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 HARRISBURG -March 26, 2019 – Democratic lawmakers today held a joint Senate-House hearing in Harrisburg on legislation aimed at making college more affordable.

The joint state Senate-House Democratic Policy Committee hearing focused on the proposed “Pennsylvania Promise Act” legislation introduced by Sen. Vincent Hughes (D-Phila.) and state Reps. Jim Roebuck and Jordan Harris (both D-Phila.).

The measure would help reduce tuition and fees for many students who attend community colleges, state system schools and Pitt, Penn State, Temple and Lincoln universities.

“Pennsylvania Promise would help more students access and afford college,” Hughes said. “It would also protect them from the crushing loan debt that so many people struggle with after they graduate.”

Roebuck added, “The program would help open doors and opportunity for thousands of low and middle-income students. I’d also stress the added emphasis on adult learners and those who seek retraining for new careers.”

The legislation (Senate Bill 111 and House Bill 244) would cover tuition and fees for high school graduates with an annual family income of $110,000 or less who are attending one of Pennsylvania’s 14 community colleges, state-owned or state-related universities. Students with a family income of $48,000 or less would also be eligible for help with room and board.

The Pennsylvania Promise grants would cover the “last dollar” — the remaining amount after all federal, state, and institutional grants have been awarded. Similar laws are in place in New York and Tennessee.

In addition, the legislation would provide grants to adult learners who seek additional credentials, including certification and college credit.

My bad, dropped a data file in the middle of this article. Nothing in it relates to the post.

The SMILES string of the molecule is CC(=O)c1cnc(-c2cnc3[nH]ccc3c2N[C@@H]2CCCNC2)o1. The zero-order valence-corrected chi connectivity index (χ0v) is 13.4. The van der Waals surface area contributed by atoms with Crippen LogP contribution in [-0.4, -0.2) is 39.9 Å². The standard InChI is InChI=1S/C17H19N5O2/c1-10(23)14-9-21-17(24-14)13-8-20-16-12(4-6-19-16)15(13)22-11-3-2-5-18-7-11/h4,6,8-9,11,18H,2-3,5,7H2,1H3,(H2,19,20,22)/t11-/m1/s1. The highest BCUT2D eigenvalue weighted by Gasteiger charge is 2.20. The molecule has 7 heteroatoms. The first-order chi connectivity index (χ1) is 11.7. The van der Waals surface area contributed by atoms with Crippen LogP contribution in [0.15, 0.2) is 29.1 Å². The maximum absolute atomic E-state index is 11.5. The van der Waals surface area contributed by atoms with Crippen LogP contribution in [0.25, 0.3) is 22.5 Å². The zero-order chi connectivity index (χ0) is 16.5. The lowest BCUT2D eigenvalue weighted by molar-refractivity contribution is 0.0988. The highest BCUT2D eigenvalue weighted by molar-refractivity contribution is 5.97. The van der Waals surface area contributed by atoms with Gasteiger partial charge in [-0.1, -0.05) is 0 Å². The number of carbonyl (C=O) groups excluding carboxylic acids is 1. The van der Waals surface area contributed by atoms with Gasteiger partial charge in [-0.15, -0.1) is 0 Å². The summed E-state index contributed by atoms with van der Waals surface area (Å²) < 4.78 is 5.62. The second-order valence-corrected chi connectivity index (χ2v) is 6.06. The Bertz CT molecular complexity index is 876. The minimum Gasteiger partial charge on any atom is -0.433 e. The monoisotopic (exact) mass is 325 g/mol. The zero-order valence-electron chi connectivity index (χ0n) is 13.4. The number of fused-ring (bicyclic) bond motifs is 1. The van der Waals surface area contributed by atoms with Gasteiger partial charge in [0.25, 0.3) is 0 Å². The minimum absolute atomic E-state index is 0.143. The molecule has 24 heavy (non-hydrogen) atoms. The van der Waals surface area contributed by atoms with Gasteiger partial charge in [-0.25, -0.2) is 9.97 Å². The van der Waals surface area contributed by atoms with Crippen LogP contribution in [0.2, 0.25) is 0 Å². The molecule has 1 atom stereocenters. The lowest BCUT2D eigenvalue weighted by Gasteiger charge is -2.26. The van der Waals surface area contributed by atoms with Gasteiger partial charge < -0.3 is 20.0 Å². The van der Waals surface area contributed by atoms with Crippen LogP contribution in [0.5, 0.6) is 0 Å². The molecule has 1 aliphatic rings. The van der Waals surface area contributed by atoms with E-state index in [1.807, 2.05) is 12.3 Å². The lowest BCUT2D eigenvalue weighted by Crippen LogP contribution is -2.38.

Boscola, who chaired the hearing, said, “I wish I had a nickel for every business owner who told me they have numerous job openings, but cannot find qualified people to fill them. Apart from improving access to a college education, this would help make our workforce more viable for better job opportunities.”

She added that approximately 70 percent of college graduates are saddled with significant loan debt. Collectively, 44 million Americans owe nearly $1.5 trillion.

Ken Mash, who serves as president of the Association of Pennsylvania College and University Faculties, told the panel, “Pennsylvania’s national standing with regard to higher education (48th in educational appropriations per full-time student) continues to be an embarrassment, yet not doing anything substantial to fix the problem is the choice we have continually opted for. Year after year, we fail future generations by pricing them out and saddling them with mountains of student loan debt.”

Mark Price, a labor economist with the Keystone Research Center, added, “While Pennsylvania has spent less per capita on higher education than most other states, the state has also sharply decreased higher education funding over the last decade.”

Adjusted for inflation, he said college funding has declined by $700 million (29 percent) since fiscal 2007-08.

Tom Foley, who serves as president of the Association of Independent Colleges and Universities of Pennsylvania, recommended that lawmakers: fully fund the PHEAA (Pennsylvania Higher Education Assistance Agency) needs-based direct grant program, fully fund the PHEAA “ready to succeed” scholarship program, encourage colleges to engage in collaborative efficiency efforts, and include private non-profit colleges in the student debt discussions.

Angel Hart Funk, a senior at California University of Pennsylvania, discussed her student loan debt and worries about finding a job that will enable her to pay back her loans. Noting that the cost of tuition has more than tripled since 1988, she implored lawmakers to find a solution to the college affordability problem.

“Finding a solution to student debt is no longer a want, it’s a need,” Funk said.

Joining Boscola, Hughes and Roebuck at the hearing were Senator Lindsey Williams (D-Allegheny) and Reps. Danilo Burgos (D-Phila.), Margo Davidson (D- Delaware), Tina Davis (D-Bucks), Isabella Fitzgerald (D-Phila.), Steven Malagari (D- Montgomery), Robert Merski (D-Erie), Jennifer O’Mara (D-Delaware), Wendy Ullman (D-Bucks), Perry Warren (D-Bucks), and Jake Wheatley (D-Allegheny).

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